Natalie Batalha, Associate Professor
Identification and Characterization of Exoplanets
Dr. Batalha is a co-Investigator on the Kepler Mission (http://kepler.nasa.gov) -- NASA's 10th Discovery Mission. Kepler is a space-borne telescope designed to survey our region of the Milky Way galaxy to discover hundreds of Earth-size and smaller planets in or near the habitable zone. A 1.4-meter Schmidt telescope will monitor the brightnesses of 150,000 stars in a 100 square degree region of the sky in the constellation Cygnus. Brightnesses will be measured every 30 minutes for a period of 3.5 years in order to detect the periodic dimming of starlight that occurs when a planet passes directly between the star and the telescope's line of sight -- a technique called photometric transit detection. The objective of the mission is to determine if habitable planets like Earth are common or rare in our galaxy. The mission is expected to launch from Cape Canaveral on March 5, 2009.
Peter Beyersdorf, Associate Professor
Laser interferometry for gravitational wave detection
Dr. Peter Beyersdorf is currently developing techniques in laser interferometry that allow for detection sensitivity beyond the standard quantum limit. This has applications in gravitational wave detection, and will allow detectors such as LIGO, the laser interfereomtric gravitational wave observatory, to probe exotic sources of gravitational radiation such as black-holes, the big bang, and supernova.
LIGO and the detection of gravitational waves - October 2005 SJSU physics seminar
LIGO Science Collaboration
Carl Boekema, Professor
Superconductivity and Magnetism in High-Tc Cuprate Superconductors
The focus of the recent research by Professor Carel Boekema and his science and engineering students is the interplay between magnetism and superconductivity in cuprate superconductors. This work has been recognized at international and national conferences and regional meetings. The research highlights the plausibility of magnetism in cuprate vortex states and evidence for d-wave symmetry in cuprates. This group is the first to apply the novel time-series analysis technique Maximum Entropy (ME) to µ SR time histograms. The group also continues with student-co-authored ME- µ SR studies with an emphasis on predicted loop currents in cuprate mME- superconductors. The research is supported by NSF-REU, DOE-LANL and WiSE at SJSU.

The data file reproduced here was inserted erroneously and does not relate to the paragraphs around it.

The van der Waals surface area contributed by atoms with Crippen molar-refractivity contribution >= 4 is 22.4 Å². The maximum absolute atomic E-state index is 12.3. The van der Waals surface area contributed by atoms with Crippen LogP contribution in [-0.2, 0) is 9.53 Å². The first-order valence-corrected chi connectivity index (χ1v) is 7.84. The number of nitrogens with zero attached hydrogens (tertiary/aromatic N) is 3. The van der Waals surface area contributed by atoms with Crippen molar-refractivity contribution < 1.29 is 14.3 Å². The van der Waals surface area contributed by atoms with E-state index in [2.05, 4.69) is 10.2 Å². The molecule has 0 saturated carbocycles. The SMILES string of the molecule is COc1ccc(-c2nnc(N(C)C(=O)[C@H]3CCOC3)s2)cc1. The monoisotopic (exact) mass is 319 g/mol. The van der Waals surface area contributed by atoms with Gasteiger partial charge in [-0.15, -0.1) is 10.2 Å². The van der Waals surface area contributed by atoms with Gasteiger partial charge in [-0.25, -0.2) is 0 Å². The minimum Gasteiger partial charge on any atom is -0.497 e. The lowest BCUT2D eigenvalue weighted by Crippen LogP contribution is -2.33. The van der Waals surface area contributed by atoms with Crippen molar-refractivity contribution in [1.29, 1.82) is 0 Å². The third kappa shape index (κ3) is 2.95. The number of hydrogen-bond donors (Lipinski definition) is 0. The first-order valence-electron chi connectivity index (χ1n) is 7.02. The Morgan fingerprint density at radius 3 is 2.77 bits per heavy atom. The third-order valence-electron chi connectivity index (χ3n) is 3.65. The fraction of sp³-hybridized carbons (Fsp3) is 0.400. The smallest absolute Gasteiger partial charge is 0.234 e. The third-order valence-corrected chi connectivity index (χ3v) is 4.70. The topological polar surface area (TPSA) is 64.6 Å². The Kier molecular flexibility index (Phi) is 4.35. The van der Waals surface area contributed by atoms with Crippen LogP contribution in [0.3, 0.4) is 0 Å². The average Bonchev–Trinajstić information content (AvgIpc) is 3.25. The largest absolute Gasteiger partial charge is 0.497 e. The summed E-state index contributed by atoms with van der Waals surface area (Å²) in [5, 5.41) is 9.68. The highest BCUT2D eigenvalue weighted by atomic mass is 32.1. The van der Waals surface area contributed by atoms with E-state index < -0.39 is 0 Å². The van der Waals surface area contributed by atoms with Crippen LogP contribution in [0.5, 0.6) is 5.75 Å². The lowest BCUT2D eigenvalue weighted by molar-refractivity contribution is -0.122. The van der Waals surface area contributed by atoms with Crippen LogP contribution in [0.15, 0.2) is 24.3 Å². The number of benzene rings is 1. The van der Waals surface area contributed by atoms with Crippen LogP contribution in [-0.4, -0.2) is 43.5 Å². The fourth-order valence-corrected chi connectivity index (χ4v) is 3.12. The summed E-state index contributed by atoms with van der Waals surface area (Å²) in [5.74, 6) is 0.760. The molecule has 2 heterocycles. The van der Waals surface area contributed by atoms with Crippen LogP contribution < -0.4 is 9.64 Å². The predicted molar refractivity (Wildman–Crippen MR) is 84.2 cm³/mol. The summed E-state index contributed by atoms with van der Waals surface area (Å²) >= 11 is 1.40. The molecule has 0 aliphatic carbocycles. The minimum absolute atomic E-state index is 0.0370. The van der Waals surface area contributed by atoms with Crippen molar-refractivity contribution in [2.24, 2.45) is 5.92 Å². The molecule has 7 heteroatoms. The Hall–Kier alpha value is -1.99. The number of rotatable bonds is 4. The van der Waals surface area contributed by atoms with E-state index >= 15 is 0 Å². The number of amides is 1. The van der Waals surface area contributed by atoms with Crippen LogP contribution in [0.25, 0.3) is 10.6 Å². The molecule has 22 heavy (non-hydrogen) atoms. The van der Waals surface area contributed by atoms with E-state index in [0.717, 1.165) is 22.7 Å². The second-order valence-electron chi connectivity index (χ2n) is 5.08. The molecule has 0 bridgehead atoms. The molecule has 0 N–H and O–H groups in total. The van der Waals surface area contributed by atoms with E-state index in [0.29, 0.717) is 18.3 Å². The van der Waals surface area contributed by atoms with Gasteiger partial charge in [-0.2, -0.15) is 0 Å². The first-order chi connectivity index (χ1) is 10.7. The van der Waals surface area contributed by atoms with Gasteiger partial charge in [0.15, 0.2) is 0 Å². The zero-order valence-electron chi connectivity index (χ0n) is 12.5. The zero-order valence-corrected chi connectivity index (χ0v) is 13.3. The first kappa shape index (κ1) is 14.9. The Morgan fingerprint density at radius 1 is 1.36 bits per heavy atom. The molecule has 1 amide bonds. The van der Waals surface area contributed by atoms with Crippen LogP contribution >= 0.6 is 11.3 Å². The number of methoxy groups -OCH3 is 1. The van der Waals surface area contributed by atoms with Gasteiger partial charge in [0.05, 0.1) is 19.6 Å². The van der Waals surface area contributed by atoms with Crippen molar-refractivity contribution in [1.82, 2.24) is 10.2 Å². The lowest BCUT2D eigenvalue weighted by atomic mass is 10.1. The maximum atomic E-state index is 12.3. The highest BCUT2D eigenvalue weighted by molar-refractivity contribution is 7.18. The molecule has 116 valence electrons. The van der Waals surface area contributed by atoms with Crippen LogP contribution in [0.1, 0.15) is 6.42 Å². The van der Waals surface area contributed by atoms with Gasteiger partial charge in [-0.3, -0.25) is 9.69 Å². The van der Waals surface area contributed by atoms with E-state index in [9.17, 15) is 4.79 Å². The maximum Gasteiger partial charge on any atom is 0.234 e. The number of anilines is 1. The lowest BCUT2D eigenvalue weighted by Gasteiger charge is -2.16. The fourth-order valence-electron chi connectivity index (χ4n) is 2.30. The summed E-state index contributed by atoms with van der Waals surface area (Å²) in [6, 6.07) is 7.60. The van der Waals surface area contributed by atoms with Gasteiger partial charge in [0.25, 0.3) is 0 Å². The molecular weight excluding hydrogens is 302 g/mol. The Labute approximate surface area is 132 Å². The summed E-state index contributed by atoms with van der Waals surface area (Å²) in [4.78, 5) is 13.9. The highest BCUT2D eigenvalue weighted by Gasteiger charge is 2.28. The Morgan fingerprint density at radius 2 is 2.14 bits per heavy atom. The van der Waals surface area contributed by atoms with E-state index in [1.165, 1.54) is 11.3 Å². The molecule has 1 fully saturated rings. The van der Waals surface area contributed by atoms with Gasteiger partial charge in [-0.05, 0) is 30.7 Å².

Alejandro Garcia, Professor
Stochastic Models and Algorithms for Multiscale Problems in Fluids
Professor Garcia's research focuses on the development of Stochastic hybrid models and algorithms for selected multiscale problems arising in fluids. Stochastic methods provide a mechanism to embed the effect of fine-scale processes, such as microscopic fluctuations, into mesoscopic models. In hybrid methods one uses different mathematical models and simulation algorithms at each scale with appropriate linkages to couple the descriptions while maintaining quantifiable fidelity. The systems explored include fluctuating Navier-Stokes equations, where mechanical instabilities can be driven from the microscale and chemically reacting fluids where reaction rates are strongly influenced by microscopic energy. For relevant publications, visit his website: www.algarcia.org Prof. Garcia is also a physics consultant for film and game studios (link: https://youtu.be/h6iu7e7jS1o )
Patrick Hamill, Professor Emeritus
Theoretical Studies in Atmospheric Physics and Astronomy
Professor Patrick Hamill has been collaborating with scientists at NASA Ames Research Center on two problems. One of these is in atmospheric physics and the other is in astronomy. The atmospheric physics project is a study of the plumes from forest fires which rise high into the atmosphere. These biomass burning plumes are believed to have important effects on the climate of Earth. The other project involves studying the ejecta from the moons of Saturn and Jupiter when these moons are impacted by comets. A symplectic integrator is used to determine the trajectories of the particles and their eventual fate. This project will help us understand the transfer of material from one body in the solar system to another.
Benedikt Harrer, Assistant Professor
Multimodal Microanalysis of Teaching and Learning Interactions in Physics
The goal of Dr. Benedikt Harrer’s research is to reveal mechanisms for how people learn how to “do physics” by interacting with peers and instructors. Dr. Harrer’s Productive Interactions and Ideas in Physics Laboratory (PI/IP Lab) investigates the interactional resources learners and instructors use to develop and express ideas about physical phenomena together. These resources include spoken words and grammatical structure of sentences, but are also multimodal and can include gestures, manipulating materials, gaze, facial expressions, head movements, body postures, and body movements. Using an analytical approach inspired by conversation analysis, Dr. Harrer works to understand how these interactions unfold sequentially, moment-by-moment. Capturing human interaction in enough detail for analysis on this scale requires sophisticated audio and video recording techniques. Developing new systems for recording and analyzing learning interactions in complex environments plays a central role in Dr. Harrer’s research.